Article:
How many times have we all heard that every aspiring writer’s journey toward publication is fraught with numerous obstacles and detours? Regardless of how well we’re prepared, the pace we proceed at, or the measure of our wide open eyes, there’s just no way around them. I ran into mine three weeks ago. Not so much a bump in the road, but a pot-hole, rather…a crater. It was a hazard that a toughened road crew, wearing yellow hard hats and their clothes dripping with sweat must have toiled long and hard to dig…then camouflage. And when I hit it, instead of the ground disappearing beneath me, I found myself fighting for traction on a slippery slope.
Afterwards, shaken and unsure of anything and everything, I surveyed the damage to my pedantic vehicle. It was going to take a lot more than a wheel alignment to get it back on the road. Yet there was something else even more dire, my will to drive, to continue the voyage, was now in question. So I simply did what every well adjusted adult does when faced with a reality jolt, I turned around and walked away. I left my imaginary vehicle behind, along with the path that was suddenly covered with literary acne.
There wasn’t a single inciting event that created my particular bump in the road, but rather a culmination of several. First and foremost was my job. Over the past several months the demands and pressures at work have steadily been increasing, making it harder and harder for me to come home at night and spend more hours in front of the PC. It was draining my creative energy and all I wanted to do when I got home was zone out in front of the TV. The frame of mind I was in had a lot to do with how I reacted to what followed.
With the help of my awesome CP’s I have been thoroughly revising my manuscript and just recently put a new version out for beta’s to read, fully confident my book was ready to query. I even had what I thought was a dynamite query letter all ready to go. Imagine my surprise when the feedback I received back from my beta’s was less than enthusiastic, pointing out many of the same flaws my CP’s had brought to light (mainly with shallow POV), and I thought had been addressed. What I’d learned was I had written a GOOD book, but I knew that in order to achieve the results I desired, it had to be GREAT. On top of that, the query letter I was so proud of and posted here on my blog, was rightfully shredded by commenter’s (which I’m very thankful for!).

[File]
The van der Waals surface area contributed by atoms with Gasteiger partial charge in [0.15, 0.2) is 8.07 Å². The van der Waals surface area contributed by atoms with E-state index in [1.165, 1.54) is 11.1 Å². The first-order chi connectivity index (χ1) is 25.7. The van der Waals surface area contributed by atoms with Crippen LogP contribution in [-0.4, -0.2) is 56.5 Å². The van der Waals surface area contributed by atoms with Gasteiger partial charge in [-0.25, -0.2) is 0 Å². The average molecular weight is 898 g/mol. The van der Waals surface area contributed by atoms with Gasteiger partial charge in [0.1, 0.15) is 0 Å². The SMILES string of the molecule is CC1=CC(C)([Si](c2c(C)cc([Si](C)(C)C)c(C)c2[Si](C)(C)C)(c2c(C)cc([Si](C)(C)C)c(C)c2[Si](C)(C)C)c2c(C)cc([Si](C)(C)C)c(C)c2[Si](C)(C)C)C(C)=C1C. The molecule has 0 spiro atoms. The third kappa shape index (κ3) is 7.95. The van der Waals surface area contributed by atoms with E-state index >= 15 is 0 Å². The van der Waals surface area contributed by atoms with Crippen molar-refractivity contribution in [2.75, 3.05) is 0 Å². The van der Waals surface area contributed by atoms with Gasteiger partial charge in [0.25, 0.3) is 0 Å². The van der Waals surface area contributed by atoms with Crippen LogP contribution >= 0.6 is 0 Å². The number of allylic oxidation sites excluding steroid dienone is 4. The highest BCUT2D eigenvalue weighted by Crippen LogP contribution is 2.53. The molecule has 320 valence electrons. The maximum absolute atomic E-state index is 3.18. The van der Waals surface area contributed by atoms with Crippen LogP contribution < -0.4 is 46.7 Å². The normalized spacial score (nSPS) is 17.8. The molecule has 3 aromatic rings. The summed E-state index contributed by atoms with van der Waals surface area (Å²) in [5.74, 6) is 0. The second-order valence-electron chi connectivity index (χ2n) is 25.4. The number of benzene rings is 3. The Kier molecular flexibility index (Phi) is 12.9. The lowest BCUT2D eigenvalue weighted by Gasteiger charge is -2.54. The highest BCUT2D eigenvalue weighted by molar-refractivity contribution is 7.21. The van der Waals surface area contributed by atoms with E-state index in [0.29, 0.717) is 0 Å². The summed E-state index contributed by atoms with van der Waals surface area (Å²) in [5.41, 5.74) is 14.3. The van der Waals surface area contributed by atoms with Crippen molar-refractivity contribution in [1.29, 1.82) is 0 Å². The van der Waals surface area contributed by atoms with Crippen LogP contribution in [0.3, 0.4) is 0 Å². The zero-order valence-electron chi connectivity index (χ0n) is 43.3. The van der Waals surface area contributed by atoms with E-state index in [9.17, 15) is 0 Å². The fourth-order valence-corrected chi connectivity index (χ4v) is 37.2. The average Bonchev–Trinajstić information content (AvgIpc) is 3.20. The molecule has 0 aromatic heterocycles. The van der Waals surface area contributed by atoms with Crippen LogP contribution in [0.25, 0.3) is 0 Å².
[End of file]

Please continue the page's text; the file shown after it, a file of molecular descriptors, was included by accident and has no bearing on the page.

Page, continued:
Que the sound of screeching tires!
One moment I went from researching which agents I planned on contacting, to facing the daunting challenge of going through my manuscript scene by scene again to bring more depth to my characterizations, a skill I’m wondering now if I even possess. Factor in the frame of mind I mentioned earlier and my resulting fetal position response might be understandable. I turned off my home computer and ignored anything remotely writing related, which included the blogs.
The bottom line is…I’m still here! (as if I was even missed) Let me tell you why. Although none of the issues outlined above have changed, especially the confidence in my writing ability, time and distance has allowed me to realize that I do believe 110% in the characters and story I’m trying to tell. They deserve nothing but my best effort. Until I’m certain that I’ve reached my full capability as a writer, I’ll keep plugging away at it. That also means I’ll be hanging out here for a bit longer.
Yesterday I peeked at my Google reader for the first time and discovered while I was away licking my wounds, I missed 994 posts by the bloggers I follow the most. *deep sigh* I’ll never get back the three weeks I was away, or the blog posts I missed, but you’ll have to trust me that it was time well-spent.
I’ve read many similar accounts of what I went through on other blogs and learned that taking a step back can return much needed perspective. This post is about me paying that knowledge forward, and taking my first step toward rebuilding.
Maybe someday I’ll even consider this a merit badge earned.